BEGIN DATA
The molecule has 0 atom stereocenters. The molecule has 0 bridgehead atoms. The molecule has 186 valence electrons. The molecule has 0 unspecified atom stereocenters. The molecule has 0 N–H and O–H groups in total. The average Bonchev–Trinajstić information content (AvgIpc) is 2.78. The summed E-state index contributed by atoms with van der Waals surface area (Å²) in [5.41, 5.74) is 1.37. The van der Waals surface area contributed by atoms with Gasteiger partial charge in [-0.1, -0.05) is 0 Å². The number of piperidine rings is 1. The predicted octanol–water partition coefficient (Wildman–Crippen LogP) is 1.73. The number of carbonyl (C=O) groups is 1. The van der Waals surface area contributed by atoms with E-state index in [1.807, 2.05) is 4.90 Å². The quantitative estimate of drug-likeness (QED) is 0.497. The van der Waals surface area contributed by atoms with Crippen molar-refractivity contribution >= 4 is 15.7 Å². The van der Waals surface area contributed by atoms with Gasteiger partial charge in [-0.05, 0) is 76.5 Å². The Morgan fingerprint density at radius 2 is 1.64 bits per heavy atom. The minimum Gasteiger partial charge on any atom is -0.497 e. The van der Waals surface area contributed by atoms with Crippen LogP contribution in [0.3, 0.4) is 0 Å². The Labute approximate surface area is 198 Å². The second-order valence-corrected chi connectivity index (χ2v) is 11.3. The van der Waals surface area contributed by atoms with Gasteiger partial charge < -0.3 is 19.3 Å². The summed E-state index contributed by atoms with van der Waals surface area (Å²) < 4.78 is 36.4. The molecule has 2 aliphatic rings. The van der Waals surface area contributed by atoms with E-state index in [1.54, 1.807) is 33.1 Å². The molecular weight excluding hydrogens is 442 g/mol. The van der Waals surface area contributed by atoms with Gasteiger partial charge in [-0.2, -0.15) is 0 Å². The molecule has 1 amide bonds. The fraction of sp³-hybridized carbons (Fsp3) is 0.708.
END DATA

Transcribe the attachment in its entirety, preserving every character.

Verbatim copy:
The molecule has 0 atom stereocenters. The molecule has 0 bridgehead atoms. The molecule has 186 valence electrons. The molecule has 0 unspecified atom stereocenters. The molecule has 0 N–H and O–H groups in total. The average Bonchev–Trinajstić information content (AvgIpc) is 2.78. The summed E-state index contributed by atoms with van der Waals surface area (Å²) in [5.41, 5.74) is 1.37. The van der Waals surface area contributed by atoms with Gasteiger partial charge in [-0.1, -0.05) is 0 Å². The number of piperidine rings is 1. The predicted octanol–water partition coefficient (Wildman–Crippen LogP) is 1.73. The number of carbonyl (C=O) groups is 1. The van der Waals surface area contributed by atoms with E-state index in [1.807, 2.05) is 4.90 Å². The quantitative estimate of drug-likeness (QED) is 0.497. The van der Waals surface area contributed by atoms with Crippen molar-refractivity contribution >= 4 is 15.7 Å². The van der Waals surface area contributed by atoms with Gasteiger partial charge in [-0.05, 0) is 76.5 Å². The Morgan fingerprint density at radius 2 is 1.64 bits per heavy atom. The minimum Gasteiger partial charge on any atom is -0.497 e. The van der Waals surface area contributed by atoms with Crippen LogP contribution in [0.3, 0.4) is 0 Å². The Labute approximate surface area is 198 Å². The second-order valence-corrected chi connectivity index (χ2v) is 11.3. The van der Waals surface area contributed by atoms with Gasteiger partial charge < -0.3 is 19.3 Å². The summed E-state index contributed by atoms with van der Waals surface area (Å²) < 4.78 is 36.4. The molecule has 2 aliphatic rings. The van der Waals surface area contributed by atoms with E-state index in [1.54, 1.807) is 33.1 Å². The molecular weight excluding hydrogens is 442 g/mol. The van der Waals surface area contributed by atoms with Gasteiger partial charge in [-0.2, -0.15) is 0 Å². The molecule has 1 amide bonds. The fraction of sp³-hybridized carbons (Fsp3) is 0.708.